HomeBitcoin NewsBitcoin is a 'Ponzi Scheme', Says Asian Banking Giant DBS

Bitcoin is a ‘Ponzi Scheme’, Says Asian Banking Giant DBS


One of Asia’s largest banks has come out and criticised bitcoin, calling the digital currency a ‘ponzi scheme,’ making it the latest to join a growing list of others who are against the cryptocurrency market.

David Gledhill, group chief information officer and head of group technology and operations at Singapore-based DBS Bank, said to CNBC on the sidelines of the Singapore Fintech Festival, that:

We see bitcoin as a bit of a ponzi scheme.

Gledhill argued that the digital currency’s transactions are ‘incredibly expensive’ and that ‘all the fees are hidden through the crypto-mechanisms,’ adding:

We don’t think DBS being in that game right now is going to create a competitive advantage for us.

According to Gledhill, it makes more sense to focus on electronic transactions of government-backed currencies.

Gledhill is certainly not the first individual nor is he likely to be the last who holds a negative view of the cryptocurrency market.

Jamie Dimon, JPMorgan Chase CEO, is well known in the community for calling bitcoin ‘a fraud’ and that it’s ‘worth nothing.’ Others that have called the digital currency a ponzi scheme include bestselling author Jim Rickards and Maxim Oreshkin, Russia’s Minister of Economic Development, who has compared bitcoin’s price to that of MMM, a former Russian ponzi scheme. More recently, Brazilian central bank president Ilan Goldfajn has also taken a dismissive view of bitcoin, calling it a ‘bubble or a pyramid scheme.’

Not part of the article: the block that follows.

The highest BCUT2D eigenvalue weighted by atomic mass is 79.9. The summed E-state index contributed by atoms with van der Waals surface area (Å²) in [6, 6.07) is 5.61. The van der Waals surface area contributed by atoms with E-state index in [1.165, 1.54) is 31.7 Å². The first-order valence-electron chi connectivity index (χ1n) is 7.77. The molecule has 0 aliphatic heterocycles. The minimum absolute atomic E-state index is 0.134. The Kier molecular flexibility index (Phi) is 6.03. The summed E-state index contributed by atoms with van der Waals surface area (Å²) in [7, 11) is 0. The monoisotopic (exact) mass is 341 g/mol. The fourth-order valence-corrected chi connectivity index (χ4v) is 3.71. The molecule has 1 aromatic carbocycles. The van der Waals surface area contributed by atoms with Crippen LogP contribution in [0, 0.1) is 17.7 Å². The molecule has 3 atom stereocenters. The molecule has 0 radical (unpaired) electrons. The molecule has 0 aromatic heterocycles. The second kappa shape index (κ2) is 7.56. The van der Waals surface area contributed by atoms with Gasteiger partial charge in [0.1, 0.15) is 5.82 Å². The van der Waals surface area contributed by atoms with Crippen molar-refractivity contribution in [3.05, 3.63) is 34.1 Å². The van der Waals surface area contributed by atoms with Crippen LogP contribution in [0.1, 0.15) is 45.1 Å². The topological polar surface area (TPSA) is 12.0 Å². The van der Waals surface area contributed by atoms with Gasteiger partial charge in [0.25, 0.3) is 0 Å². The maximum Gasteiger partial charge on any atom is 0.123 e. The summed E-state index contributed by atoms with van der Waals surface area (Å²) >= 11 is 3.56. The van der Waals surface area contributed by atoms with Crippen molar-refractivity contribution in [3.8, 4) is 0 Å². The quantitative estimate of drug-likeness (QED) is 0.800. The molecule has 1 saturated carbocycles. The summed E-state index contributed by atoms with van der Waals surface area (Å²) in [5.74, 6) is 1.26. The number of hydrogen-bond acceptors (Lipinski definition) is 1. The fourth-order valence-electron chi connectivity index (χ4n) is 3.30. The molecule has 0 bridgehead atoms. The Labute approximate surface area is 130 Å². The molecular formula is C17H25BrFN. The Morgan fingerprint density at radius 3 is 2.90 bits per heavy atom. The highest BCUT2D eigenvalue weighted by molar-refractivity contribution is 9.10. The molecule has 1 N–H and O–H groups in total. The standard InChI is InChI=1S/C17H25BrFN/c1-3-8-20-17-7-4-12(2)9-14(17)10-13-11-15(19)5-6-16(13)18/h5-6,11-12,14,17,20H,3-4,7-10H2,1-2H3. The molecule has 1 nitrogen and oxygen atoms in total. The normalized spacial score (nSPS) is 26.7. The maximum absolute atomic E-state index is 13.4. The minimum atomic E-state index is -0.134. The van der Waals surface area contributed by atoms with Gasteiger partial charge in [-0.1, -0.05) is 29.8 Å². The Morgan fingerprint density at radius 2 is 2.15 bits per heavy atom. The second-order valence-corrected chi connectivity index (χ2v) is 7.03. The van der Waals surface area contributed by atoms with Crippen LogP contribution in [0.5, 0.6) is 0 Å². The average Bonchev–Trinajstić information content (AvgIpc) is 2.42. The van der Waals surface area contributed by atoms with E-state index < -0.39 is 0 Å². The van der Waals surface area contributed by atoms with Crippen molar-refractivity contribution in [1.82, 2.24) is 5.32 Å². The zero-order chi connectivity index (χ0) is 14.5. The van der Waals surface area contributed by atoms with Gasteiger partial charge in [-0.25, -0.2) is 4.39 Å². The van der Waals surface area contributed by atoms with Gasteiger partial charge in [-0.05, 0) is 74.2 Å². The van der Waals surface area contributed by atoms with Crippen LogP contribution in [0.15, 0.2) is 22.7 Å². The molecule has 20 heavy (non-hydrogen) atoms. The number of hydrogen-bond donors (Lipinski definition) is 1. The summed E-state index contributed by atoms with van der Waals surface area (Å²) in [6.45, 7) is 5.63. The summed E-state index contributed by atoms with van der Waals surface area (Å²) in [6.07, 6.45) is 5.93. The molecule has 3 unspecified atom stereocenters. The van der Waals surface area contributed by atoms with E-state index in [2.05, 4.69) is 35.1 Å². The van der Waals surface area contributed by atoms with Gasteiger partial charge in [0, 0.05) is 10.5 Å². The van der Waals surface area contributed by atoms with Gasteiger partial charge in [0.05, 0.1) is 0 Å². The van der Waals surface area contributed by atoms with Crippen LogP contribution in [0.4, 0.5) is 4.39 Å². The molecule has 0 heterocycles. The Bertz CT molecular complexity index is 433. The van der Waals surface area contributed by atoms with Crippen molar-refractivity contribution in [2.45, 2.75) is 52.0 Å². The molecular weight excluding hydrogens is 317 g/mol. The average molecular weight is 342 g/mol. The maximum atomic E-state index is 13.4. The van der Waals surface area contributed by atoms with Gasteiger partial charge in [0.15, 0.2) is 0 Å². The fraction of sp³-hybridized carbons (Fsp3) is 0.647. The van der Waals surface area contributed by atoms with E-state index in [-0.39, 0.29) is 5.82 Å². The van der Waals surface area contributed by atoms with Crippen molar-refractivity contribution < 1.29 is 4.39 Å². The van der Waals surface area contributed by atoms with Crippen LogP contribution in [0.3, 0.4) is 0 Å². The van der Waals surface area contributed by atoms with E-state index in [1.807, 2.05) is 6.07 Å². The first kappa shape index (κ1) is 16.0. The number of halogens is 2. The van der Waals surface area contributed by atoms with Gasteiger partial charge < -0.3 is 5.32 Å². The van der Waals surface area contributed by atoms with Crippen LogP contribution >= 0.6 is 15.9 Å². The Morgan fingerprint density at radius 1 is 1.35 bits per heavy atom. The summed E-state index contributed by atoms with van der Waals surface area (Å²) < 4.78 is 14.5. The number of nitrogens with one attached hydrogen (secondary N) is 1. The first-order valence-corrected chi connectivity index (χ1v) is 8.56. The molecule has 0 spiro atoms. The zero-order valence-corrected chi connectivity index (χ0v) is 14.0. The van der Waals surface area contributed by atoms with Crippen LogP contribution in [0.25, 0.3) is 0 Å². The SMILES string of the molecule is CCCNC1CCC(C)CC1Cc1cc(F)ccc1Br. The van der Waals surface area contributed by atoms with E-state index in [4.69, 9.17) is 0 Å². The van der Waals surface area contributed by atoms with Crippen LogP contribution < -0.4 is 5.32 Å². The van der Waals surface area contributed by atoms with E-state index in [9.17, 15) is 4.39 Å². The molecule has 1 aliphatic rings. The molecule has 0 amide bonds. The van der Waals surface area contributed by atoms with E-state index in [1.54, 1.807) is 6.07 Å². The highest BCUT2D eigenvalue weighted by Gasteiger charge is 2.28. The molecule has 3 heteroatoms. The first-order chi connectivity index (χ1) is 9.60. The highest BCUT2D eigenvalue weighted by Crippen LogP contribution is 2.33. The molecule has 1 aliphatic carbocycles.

According to Chris Burniske, a prominent analyst and Placeholder Venture Capital partner, the digital currency does not fall under the definition of a ponzi scheme. Taking to social media last month, Burniske, said:

If you think #bitcoin is a Ponzi scheme, then follow your logic and you’ll find society is a Ponzi.

Yet, despite the negativity that the currency receives it is still attracting investors to it.

However, while this is the case, it remains a volatile asset. Last week, bitcoin scaled to $7,800 for the first time, which was pushed along by market events. These included the CME Group revealing that it would be launching a bitcoin futures by the end of 2017 as well as the announcement that the organisers of SegWit2x had suspended the planned upgrade due to a lack of consensus. Yet, shortly following the SegWit2x suspension, bitcoin’s value dropped to $5,500 last weekend as the market reacted to this change of events.

Since then, though, the value of the cryptocurrency has risen and is currently trading at over $7,500, according to CoinMarketCap.


Rebecca Campbell
Rebecca Campbell
Rebecca Campbell is a freelance bitcoin and blockchain journalist based in England. She has a keen interest in the blockchain space and the use cases the technology is being in and is excited to see what new changes the distributed ledger brings to our day-to-day lives.

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